• Any value that the server returns will be discarded when doing a notification request.
  • Omitting the third argument null to Client.prototype.request does not generate a notification request. This argument has to be set explicitly to null for this to happen.
  • Network errors and the like will still reach the callback. When the callback is invoked (with or without error) one can be certain that the server has received the request.
  • See the Official JSON-RPC 2.0 Specification for additional information on how Jayson handles notifications that are erroneous.

Batches

A batch request is an array of individual requests that are sent to the server as one. Doing a batch request is very simple in Jayson and consists of constructing an Array of individual requests (created by not passing a callback to Client.prototype.request) that is then itself passed to Client.prototype.request.

Client example in examples/batch_request/client.js:

var jayson = require(__dirname + '/../..');
var client = jayson.client.http({
  host: 'localhost',
  port: 3000
});

var batch = [
  client.request('does_not_exist', [10, 5]),
  client.request('add', [1, 1]),
  client.request('add', [0, 0], null) // a notification
];

// callback takes two arguments (first type of callback)
client.request(batch, function(err, responses) {
  if(err) throw err;
  // responses is an array of errors and successes together
  console.log('responses', responses);
});

// callback takes three arguments (second type of callback)
client.request(batch, function(err, errors, successes) {
  if(err) throw err;
  // errors is an array of the requests that errored
  console.log('errors', errors);
  // successes is an array of requests that succeded
  console.log('successes', successes);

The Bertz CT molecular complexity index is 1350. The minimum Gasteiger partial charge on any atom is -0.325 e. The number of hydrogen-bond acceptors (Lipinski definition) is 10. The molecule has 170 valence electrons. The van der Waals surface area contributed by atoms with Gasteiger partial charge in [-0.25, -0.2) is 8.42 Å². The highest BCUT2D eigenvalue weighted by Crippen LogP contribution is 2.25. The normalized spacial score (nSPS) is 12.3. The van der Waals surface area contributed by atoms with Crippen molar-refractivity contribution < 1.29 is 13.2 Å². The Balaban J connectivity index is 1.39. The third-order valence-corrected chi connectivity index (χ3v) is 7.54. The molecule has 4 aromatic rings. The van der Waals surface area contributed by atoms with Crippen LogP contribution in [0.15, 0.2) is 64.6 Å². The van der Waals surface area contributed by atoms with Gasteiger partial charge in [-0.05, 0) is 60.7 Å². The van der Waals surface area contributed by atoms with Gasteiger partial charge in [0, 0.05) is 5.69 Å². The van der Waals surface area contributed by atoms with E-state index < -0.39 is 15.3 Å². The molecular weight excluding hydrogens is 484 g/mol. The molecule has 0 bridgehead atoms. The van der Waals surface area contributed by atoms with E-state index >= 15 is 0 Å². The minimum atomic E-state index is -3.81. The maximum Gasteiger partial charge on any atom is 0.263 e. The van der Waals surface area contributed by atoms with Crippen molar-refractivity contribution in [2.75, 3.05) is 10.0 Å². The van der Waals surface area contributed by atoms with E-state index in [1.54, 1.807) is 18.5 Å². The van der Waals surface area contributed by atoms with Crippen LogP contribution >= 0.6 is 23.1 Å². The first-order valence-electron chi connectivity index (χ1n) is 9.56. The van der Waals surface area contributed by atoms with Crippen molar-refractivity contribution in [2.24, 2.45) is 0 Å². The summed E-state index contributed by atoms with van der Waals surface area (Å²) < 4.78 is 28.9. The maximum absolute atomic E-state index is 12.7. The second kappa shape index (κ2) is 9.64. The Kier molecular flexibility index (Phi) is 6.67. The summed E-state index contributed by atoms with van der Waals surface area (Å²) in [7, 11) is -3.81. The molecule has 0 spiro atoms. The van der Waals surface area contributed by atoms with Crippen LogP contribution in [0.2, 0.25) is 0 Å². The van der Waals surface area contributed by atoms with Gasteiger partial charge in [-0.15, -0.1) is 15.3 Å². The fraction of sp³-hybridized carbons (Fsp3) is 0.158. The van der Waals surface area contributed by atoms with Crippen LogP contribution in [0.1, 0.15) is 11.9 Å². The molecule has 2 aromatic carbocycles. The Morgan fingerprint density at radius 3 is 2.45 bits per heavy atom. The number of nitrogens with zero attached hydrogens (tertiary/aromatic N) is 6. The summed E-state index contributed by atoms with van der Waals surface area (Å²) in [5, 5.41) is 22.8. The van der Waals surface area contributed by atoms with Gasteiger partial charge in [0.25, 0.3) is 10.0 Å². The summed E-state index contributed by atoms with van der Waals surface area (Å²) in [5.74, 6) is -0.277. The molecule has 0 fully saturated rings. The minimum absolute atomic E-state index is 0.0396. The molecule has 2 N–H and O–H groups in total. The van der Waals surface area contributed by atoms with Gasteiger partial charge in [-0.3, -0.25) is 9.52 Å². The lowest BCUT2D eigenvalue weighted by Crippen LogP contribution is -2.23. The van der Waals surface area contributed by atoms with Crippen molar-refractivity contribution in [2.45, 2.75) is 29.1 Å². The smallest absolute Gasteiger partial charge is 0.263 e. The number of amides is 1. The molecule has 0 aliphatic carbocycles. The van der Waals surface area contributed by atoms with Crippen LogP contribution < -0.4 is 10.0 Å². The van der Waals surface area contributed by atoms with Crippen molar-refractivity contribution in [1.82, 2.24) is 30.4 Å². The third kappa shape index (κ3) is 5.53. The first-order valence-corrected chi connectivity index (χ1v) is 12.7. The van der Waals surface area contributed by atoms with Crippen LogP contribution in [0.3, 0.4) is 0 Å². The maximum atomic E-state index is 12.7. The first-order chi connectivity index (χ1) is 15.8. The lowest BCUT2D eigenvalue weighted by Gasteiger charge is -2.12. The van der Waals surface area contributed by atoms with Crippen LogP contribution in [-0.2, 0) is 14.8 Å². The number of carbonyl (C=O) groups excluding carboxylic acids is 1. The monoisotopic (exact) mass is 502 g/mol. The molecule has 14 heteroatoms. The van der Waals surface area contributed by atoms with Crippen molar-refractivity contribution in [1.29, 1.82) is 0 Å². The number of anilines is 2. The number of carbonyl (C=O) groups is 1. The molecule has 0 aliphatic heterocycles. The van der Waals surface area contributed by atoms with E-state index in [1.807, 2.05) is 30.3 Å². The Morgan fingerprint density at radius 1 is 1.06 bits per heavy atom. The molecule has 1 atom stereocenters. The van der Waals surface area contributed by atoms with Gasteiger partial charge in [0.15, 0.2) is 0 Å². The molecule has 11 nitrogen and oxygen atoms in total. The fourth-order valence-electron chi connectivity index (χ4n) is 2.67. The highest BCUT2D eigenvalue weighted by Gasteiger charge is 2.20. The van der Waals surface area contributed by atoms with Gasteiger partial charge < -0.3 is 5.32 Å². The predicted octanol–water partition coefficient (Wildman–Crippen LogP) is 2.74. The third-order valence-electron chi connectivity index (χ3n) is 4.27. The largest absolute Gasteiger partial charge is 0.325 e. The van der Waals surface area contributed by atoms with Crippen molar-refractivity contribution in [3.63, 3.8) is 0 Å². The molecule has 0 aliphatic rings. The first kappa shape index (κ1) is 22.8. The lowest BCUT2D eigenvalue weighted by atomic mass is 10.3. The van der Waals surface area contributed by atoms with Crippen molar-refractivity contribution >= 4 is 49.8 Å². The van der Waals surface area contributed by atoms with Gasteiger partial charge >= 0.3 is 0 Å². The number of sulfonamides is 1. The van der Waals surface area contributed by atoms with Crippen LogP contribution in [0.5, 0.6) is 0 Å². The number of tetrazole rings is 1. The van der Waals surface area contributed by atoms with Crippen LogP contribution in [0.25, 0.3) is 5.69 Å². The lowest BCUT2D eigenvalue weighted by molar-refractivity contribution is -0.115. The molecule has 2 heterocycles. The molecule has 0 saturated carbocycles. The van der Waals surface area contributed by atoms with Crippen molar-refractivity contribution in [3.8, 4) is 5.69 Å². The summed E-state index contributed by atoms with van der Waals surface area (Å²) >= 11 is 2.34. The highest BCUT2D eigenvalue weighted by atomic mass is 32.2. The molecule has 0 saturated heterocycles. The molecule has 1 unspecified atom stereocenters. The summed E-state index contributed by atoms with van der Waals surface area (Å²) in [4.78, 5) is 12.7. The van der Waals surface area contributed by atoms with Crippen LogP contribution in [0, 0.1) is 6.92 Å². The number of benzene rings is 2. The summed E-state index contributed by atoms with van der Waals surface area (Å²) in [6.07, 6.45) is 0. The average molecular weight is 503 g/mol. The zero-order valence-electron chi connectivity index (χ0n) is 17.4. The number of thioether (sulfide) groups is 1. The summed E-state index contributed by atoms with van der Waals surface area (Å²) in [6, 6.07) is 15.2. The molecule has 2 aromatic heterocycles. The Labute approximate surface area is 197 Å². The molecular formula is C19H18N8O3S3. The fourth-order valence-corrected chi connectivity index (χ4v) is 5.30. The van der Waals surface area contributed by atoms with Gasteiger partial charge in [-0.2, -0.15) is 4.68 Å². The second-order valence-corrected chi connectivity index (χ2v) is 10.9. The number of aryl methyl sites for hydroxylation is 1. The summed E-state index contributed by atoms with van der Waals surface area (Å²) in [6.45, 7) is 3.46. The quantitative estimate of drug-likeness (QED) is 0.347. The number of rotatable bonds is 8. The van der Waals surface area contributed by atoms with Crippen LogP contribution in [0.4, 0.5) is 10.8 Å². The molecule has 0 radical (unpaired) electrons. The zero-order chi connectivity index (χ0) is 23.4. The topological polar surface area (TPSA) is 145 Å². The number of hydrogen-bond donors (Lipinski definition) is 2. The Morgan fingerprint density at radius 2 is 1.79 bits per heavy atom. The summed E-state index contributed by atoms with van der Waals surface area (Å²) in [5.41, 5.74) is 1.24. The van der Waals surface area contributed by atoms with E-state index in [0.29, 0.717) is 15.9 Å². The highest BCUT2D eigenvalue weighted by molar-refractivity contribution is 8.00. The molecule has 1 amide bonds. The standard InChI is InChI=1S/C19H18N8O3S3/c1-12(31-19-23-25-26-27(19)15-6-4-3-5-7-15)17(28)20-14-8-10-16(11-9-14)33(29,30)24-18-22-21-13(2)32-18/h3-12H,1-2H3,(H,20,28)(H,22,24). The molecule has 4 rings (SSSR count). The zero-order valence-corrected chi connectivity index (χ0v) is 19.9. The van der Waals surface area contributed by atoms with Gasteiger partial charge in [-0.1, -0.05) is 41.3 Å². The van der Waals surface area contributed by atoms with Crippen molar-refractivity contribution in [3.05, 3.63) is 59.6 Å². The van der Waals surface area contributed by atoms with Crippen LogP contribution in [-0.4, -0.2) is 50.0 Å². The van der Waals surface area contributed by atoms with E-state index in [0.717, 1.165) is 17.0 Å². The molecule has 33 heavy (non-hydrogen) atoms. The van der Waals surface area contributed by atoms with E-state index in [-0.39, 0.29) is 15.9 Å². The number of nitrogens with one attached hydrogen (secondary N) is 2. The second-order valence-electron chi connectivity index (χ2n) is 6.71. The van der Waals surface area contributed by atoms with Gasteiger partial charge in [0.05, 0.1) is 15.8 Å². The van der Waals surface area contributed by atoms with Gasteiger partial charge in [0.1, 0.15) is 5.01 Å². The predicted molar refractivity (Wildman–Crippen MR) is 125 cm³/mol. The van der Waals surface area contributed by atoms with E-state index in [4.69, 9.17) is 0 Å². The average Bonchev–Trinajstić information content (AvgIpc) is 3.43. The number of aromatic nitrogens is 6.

});

Server example in examples/batch_request/server.js:

var jayson = require(__dirname + '/../..');

var server = jayson.server({
  add: function(a, b, callback) {
    callback(null, a + b);
  }
});

server.http().listen(3000);
Notes
  • See the Official JSON-RPC 2.0 Specification for additional information on how Jayson handles different types of batches, mainly with regards to notifications, request errors and so forth.
  • There is no guarantee that the results will be in the same order as request Array request. To find the right result, compare the ID from the request with the ID in the result yourself.

Client callback syntactic sugar

When the length (number of arguments) of a client callback function is either 2 or 3 it receives slightly different values when invoked.

  • 2 arguments: first argument is an error or null, second argument is the response object as returned (containing either a result or a error property) or null for notifications.
  • 3 arguments: first argument is an error or null, second argument is a JSON-RPC error property or null (if success), third argument is a JSON-RPC result property or null (if error).

When doing a batch request with a 3-length callback, the second argument will be an array of requests with a error property and the third argument will be an array of requests with a result property.

Client events

A client will emit the following events (in addition to any special ones emitted by a specific interface):

  • request Emitted when a client is just about to dispatch a request. First argument is the request object.
  • response Emitted when a client has just received a reponse. First argument is the request object, second argument is the response as received.

Client interfaces and options

Every client supports these options: